CBI Forecasts Economic Growth Slowdown
The CBI has forecast a slowing of economic growth during the second half of the year - weighed down by flatter confidence and uncertainties over the Scottish referendum.
The business lobby group predicted UK GDP growth would ease to 0.7% in the third quarter and 0.6% during the final three months of the year, after growth of 0.8% in each of the first and second quarters.
It said its expected slowdown also reflected weakness in productivity and wage growth, though average earnings would soon start to rise - by 1% this year.
CBI director-general John Cridland said: "The UK's recovery is on solid ground, with our quarterly growth on average outstripping G7 competitors over the last year.
"For the rest of the year, we expect growth to get onto a more even keel and the recovery to become further entrenched next year.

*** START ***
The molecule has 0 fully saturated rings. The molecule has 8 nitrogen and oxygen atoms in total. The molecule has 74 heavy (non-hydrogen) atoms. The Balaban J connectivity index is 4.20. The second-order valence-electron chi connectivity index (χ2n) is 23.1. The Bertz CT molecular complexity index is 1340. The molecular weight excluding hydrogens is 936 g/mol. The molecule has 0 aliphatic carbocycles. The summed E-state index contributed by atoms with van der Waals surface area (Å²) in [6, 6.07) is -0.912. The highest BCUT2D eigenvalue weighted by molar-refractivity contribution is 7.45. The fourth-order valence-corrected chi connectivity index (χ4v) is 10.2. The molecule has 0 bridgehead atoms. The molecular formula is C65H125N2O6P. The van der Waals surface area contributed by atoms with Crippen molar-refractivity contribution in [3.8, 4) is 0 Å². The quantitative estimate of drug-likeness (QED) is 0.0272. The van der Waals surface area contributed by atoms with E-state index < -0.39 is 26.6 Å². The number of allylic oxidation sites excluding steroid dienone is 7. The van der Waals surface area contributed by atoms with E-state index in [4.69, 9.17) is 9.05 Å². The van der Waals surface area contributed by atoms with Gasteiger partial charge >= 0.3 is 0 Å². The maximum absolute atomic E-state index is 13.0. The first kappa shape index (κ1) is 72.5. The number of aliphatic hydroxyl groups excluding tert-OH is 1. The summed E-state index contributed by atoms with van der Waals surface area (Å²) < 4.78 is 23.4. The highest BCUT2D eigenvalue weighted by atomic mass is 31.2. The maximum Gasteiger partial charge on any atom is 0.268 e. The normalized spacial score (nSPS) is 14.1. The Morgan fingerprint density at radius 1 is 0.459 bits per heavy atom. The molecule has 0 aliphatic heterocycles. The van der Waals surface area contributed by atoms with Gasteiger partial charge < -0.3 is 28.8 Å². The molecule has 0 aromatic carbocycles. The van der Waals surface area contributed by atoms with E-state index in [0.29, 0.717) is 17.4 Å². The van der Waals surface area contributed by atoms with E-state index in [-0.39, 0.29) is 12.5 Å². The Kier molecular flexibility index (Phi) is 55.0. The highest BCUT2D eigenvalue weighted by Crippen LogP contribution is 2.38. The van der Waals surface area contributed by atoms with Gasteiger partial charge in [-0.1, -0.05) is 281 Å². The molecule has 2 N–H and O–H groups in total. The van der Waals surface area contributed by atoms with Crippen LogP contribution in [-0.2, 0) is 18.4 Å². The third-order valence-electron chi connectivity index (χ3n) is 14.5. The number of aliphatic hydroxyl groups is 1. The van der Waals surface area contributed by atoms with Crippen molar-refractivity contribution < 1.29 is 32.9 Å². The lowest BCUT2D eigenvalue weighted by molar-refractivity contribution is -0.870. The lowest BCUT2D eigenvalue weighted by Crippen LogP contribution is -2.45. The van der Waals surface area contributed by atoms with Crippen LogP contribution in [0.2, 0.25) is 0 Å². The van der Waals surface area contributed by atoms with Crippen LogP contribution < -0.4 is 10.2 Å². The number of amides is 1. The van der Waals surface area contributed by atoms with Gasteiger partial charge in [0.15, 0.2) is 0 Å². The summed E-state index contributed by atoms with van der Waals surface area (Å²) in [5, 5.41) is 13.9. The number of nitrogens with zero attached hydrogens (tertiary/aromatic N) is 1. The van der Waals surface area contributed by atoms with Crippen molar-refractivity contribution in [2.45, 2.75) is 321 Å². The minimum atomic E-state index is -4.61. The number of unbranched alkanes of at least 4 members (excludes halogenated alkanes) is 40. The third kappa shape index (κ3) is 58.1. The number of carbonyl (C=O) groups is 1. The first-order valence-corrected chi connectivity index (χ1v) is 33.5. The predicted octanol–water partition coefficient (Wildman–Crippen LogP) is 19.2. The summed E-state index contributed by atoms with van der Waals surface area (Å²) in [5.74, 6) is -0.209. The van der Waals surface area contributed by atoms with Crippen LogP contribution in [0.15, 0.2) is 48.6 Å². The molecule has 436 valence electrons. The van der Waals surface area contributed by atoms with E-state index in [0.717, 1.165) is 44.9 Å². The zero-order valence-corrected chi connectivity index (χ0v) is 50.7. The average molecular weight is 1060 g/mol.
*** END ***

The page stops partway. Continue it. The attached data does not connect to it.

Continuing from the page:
"Business investment has been growing better than expected so far this year, but it still has a lot of catching up to do to get back to its pre-crisis level.
"Although hundreds of thousands of new jobs are being created in the economy, there is little upward pressure on starter salaries outside a few hot spots, such as in parts of the IT sector.
A separate CBI survey showed economic growth slowed in the three months to August.
Mr Cridland said heightened tensions in Ukraine and the Middle East added to risks such as higher commodity prices and global market instability.
He described the possibility of a Yes vote in the Scottish independence referendum on September 18 as "the most important risk that the CBI and business are facing".
"The economic case for Scottish independence has not been made," he said.
"Overwhelmingly, British business believes that the UK should stay together."
Deputy director-general Katja Hall added: "It is a one-way ticket to uncertainty and there is no return."
In another development, the CBI also confirmed a story by Sky News that it was launching a "great business debate" to highlight the positive contribution made to society, as well as to answer public concerns on issues such as wages, diversity and tax contributions.